Maybe you are familiarized with the night sky from some previous astronomy activities. If so, then you probably know what you want to photograph.
But if not, don’t worry! The night sky isn’t so hard to get familiar with.
My first-ever deep-sky target was Orion nebula. The Andromeda Galaxy and the North America Nebula are also great deep-sky objects to start. They are all big, bright, and easy to locate on the night sky. Depending on the season I suggest starting with one of those. If you want to discover more easy astrophotography targets for beginners, check out my free ebook:
10. Shoot in RAW, not JPG
RAW files have a bigger size. With more memory occupied on the card, the more information you have in your picture. That leads to better astrophotos. Just set your camera to a RAW mode and forget about JPGes. You can do more in post-processing with RAWs than with JPGs.
11. Take calibration frames
If you are just starting your astrophotography adventure, then you probably take only so-called light frames. Light frames are just a normal, regular-color (RGB) pictures, straight from your camera. And that’s fine! In the beginning, it’s everything you need.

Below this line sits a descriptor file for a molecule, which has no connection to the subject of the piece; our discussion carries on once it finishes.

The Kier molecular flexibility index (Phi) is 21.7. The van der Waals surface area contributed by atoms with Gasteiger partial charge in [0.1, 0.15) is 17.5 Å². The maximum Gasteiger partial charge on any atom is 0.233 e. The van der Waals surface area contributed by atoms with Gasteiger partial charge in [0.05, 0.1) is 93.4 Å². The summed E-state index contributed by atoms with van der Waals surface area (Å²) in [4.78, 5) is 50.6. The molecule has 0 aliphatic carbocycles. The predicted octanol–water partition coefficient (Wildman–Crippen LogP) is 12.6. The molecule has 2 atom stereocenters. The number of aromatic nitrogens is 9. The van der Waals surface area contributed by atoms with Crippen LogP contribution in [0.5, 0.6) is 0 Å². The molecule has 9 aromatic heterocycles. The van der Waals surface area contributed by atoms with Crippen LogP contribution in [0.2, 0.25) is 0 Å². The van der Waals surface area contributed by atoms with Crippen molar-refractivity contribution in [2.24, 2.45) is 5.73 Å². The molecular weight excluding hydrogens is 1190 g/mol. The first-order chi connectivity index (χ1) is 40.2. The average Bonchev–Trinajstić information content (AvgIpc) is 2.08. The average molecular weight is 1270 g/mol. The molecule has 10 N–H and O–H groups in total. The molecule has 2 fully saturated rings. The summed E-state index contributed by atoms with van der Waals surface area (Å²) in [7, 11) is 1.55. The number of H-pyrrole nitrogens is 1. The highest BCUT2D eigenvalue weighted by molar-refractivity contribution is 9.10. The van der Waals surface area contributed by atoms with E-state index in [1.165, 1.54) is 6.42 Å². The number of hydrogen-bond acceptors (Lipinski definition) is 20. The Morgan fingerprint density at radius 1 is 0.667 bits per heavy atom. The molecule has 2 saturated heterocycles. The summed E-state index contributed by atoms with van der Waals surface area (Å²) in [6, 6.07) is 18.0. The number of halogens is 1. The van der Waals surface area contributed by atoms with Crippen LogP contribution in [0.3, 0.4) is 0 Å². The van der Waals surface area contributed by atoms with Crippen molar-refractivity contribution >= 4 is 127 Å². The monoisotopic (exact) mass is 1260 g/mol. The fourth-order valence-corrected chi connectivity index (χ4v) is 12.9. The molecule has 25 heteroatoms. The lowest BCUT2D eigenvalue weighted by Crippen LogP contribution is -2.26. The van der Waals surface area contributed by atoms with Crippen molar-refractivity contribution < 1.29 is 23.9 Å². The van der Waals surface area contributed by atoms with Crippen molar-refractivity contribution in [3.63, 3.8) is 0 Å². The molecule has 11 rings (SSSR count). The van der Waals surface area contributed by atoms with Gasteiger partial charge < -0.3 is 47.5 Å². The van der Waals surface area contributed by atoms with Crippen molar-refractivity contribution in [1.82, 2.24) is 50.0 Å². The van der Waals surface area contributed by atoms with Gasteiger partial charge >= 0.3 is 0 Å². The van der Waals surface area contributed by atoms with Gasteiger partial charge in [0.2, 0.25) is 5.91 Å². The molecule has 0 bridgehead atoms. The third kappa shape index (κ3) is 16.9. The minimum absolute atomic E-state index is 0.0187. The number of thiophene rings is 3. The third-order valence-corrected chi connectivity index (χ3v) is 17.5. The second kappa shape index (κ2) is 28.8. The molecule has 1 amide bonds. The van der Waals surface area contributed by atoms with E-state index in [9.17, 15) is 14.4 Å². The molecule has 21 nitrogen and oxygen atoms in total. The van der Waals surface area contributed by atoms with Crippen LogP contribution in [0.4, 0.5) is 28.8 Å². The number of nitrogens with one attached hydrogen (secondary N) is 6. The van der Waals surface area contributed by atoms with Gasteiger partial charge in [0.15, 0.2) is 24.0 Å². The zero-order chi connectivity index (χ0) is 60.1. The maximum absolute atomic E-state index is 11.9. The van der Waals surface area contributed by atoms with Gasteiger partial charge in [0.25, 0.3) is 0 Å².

But later, when you want to improve the quality of your astrophotos considerably, in addition to light frames, you should also start taking calibration frames.
You shoot darks by covering your lens with the cap and take the same exposures as normal light-frames. Darks are used in post-processing to subtract sensor noise from your image.
Flats are used to flatten your image and remove vignetting. This process could be done with a proper slider in your post-processing software, but with flats, you will get better results.
Shooting flats is a little bit different than darks. You can shoot them in daylight by pointing your telescope onto the clear blue sky, or in a dark room straight into the white LCD screen. With both methods, you should cover your telescope with a white t-shirt to soften the light.